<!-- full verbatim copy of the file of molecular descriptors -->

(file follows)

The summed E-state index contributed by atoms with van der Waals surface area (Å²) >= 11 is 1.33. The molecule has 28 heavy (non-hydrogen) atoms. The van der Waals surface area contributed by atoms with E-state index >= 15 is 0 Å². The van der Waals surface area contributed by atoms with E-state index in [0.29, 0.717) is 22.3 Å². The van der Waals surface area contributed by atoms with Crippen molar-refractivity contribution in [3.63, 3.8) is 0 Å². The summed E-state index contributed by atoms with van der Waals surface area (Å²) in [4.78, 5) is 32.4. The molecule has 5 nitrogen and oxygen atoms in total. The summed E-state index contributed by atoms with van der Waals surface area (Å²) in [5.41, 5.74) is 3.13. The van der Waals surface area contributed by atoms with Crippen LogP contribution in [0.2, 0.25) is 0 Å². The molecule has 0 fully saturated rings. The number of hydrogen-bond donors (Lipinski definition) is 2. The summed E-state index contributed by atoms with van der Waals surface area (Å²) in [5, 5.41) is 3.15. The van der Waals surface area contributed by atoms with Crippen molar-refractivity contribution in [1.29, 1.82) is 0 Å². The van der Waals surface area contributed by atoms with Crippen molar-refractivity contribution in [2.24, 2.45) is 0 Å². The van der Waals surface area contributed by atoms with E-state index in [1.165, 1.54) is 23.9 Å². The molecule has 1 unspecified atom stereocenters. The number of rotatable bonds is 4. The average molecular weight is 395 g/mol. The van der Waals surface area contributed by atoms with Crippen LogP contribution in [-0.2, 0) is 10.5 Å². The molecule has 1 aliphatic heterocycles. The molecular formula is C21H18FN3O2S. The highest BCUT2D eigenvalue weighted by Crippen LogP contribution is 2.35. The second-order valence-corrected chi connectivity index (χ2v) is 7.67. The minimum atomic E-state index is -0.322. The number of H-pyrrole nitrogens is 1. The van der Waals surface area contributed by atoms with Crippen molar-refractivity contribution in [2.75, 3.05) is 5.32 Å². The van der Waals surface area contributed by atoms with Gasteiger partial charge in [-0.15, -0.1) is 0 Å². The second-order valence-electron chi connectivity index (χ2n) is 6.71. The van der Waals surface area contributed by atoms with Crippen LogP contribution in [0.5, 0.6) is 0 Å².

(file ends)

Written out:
The summed E-state index contributed by atoms with van der Waals surface area (Å²) >= 11 is 1.33. The molecule has 28 heavy (non-hydrogen) atoms. The van der Waals surface area contributed by atoms with E-state index >= 15 is 0 Å². The van der Waals surface area contributed by atoms with E-state index in [0.29, 0.717) is 22.3 Å². The van der Waals surface area contributed by atoms with Crippen molar-refractivity contribution in [3.63, 3.8) is 0 Å². The summed E-state index contributed by atoms with van der Waals surface area (Å²) in [4.78, 5) is 32.4. The molecule has 5 nitrogen and oxygen atoms in total. The summed E-state index contributed by atoms with van der Waals surface area (Å²) in [5.41, 5.74) is 3.13. The van der Waals surface area contributed by atoms with Crippen LogP contribution in [0.2, 0.25) is 0 Å². The molecule has 0 fully saturated rings. The number of hydrogen-bond donors (Lipinski definition) is 2. The summed E-state index contributed by atoms with van der Waals surface area (Å²) in [5, 5.41) is 3.15. The van der Waals surface area contributed by atoms with Crippen molar-refractivity contribution in [1.29, 1.82) is 0 Å². The van der Waals surface area contributed by atoms with Crippen molar-refractivity contribution in [2.24, 2.45) is 0 Å². The van der Waals surface area contributed by atoms with E-state index in [1.165, 1.54) is 23.9 Å². The molecule has 1 unspecified atom stereocenters. The number of rotatable bonds is 4. The average molecular weight is 395 g/mol. The van der Waals surface area contributed by atoms with Crippen LogP contribution in [-0.2, 0) is 10.5 Å². The molecule has 1 aliphatic heterocycles. The molecular formula is C21H18FN3O2S. The highest BCUT2D eigenvalue weighted by Crippen LogP contribution is 2.35. The second-order valence-corrected chi connectivity index (χ2v) is 7.67. The minimum atomic E-state index is -0.322. The number of H-pyrrole nitrogens is 1. The van der Waals surface area contributed by atoms with Crippen molar-refractivity contribution in [2.75, 3.05) is 5.32 Å². The van der Waals surface area contributed by atoms with Gasteiger partial charge in [-0.15, -0.1) is 0 Å². The second-order valence-electron chi connectivity index (χ2n) is 6.71. The van der Waals surface area contributed by atoms with Crippen LogP contribution in [0.5, 0.6) is 0 Å².